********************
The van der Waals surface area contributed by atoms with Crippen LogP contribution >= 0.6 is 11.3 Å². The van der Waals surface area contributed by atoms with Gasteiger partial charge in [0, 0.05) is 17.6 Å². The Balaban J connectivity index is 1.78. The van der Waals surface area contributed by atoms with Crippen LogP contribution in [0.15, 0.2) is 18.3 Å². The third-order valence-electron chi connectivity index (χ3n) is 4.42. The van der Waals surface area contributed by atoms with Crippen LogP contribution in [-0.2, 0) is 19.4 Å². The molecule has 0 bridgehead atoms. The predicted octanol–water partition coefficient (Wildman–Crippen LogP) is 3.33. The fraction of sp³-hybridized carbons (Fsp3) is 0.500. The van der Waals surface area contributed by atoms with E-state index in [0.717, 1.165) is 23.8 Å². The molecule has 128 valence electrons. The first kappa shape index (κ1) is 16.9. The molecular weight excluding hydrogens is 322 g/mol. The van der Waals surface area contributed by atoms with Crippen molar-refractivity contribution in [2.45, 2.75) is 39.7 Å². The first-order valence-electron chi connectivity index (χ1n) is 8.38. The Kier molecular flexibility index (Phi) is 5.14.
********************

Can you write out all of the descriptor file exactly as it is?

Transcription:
The van der Waals surface area contributed by atoms with Crippen LogP contribution >= 0.6 is 11.3 Å². The van der Waals surface area contributed by atoms with Gasteiger partial charge in [0, 0.05) is 17.6 Å². The Balaban J connectivity index is 1.78. The van der Waals surface area contributed by atoms with Crippen LogP contribution in [0.15, 0.2) is 18.3 Å². The third-order valence-electron chi connectivity index (χ3n) is 4.42. The van der Waals surface area contributed by atoms with Crippen LogP contribution in [-0.2, 0) is 19.4 Å². The molecule has 0 bridgehead atoms. The predicted octanol–water partition coefficient (Wildman–Crippen LogP) is 3.33. The fraction of sp³-hybridized carbons (Fsp3) is 0.500. The van der Waals surface area contributed by atoms with E-state index in [0.717, 1.165) is 23.8 Å². The molecule has 128 valence electrons. The first kappa shape index (κ1) is 16.9. The molecular weight excluding hydrogens is 322 g/mol. The van der Waals surface area contributed by atoms with Crippen molar-refractivity contribution in [2.45, 2.75) is 39.7 Å². The first-order valence-electron chi connectivity index (χ1n) is 8.38. The Kier molecular flexibility index (Phi) is 5.14.